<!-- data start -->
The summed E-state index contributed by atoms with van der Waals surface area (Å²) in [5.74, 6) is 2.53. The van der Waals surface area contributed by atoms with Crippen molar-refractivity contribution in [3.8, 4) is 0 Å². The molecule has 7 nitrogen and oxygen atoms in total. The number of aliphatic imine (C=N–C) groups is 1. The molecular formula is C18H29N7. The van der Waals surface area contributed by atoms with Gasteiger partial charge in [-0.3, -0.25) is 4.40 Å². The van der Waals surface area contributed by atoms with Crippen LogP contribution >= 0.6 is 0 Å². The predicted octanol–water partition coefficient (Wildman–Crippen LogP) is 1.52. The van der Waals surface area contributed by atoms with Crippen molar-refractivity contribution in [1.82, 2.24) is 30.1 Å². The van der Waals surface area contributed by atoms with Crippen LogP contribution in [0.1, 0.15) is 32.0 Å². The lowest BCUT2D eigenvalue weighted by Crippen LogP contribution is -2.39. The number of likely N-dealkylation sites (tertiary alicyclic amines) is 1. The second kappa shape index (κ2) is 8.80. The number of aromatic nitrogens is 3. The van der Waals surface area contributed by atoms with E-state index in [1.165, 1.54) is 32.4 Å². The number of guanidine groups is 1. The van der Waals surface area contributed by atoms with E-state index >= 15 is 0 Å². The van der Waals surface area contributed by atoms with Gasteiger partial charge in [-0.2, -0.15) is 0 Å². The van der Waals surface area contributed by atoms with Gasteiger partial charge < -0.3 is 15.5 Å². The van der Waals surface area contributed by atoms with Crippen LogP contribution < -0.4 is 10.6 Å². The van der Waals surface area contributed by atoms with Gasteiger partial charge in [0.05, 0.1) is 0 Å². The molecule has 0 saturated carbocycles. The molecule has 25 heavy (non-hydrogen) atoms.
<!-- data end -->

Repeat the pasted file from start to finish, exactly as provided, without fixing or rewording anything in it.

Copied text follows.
The summed E-state index contributed by atoms with van der Waals surface area (Å²) in [5.74, 6) is 2.53. The van der Waals surface area contributed by atoms with Crippen molar-refractivity contribution in [3.8, 4) is 0 Å². The molecule has 7 nitrogen and oxygen atoms in total. The number of aliphatic imine (C=N–C) groups is 1. The molecular formula is C18H29N7. The van der Waals surface area contributed by atoms with Gasteiger partial charge in [-0.3, -0.25) is 4.40 Å². The van der Waals surface area contributed by atoms with Crippen LogP contribution >= 0.6 is 0 Å². The predicted octanol–water partition coefficient (Wildman–Crippen LogP) is 1.52. The van der Waals surface area contributed by atoms with Crippen molar-refractivity contribution in [1.82, 2.24) is 30.1 Å². The van der Waals surface area contributed by atoms with Crippen LogP contribution in [0.1, 0.15) is 32.0 Å². The lowest BCUT2D eigenvalue weighted by Crippen LogP contribution is -2.39. The number of likely N-dealkylation sites (tertiary alicyclic amines) is 1. The second kappa shape index (κ2) is 8.80. The number of aromatic nitrogens is 3. The van der Waals surface area contributed by atoms with E-state index in [1.165, 1.54) is 32.4 Å². The number of guanidine groups is 1. The van der Waals surface area contributed by atoms with E-state index >= 15 is 0 Å². The van der Waals surface area contributed by atoms with Gasteiger partial charge in [-0.2, -0.15) is 0 Å². The van der Waals surface area contributed by atoms with Gasteiger partial charge < -0.3 is 15.5 Å². The van der Waals surface area contributed by atoms with Crippen LogP contribution < -0.4 is 10.6 Å². The van der Waals surface area contributed by atoms with Gasteiger partial charge in [0.05, 0.1) is 0 Å². The molecule has 0 saturated carbocycles. The molecule has 25 heavy (non-hydrogen) atoms.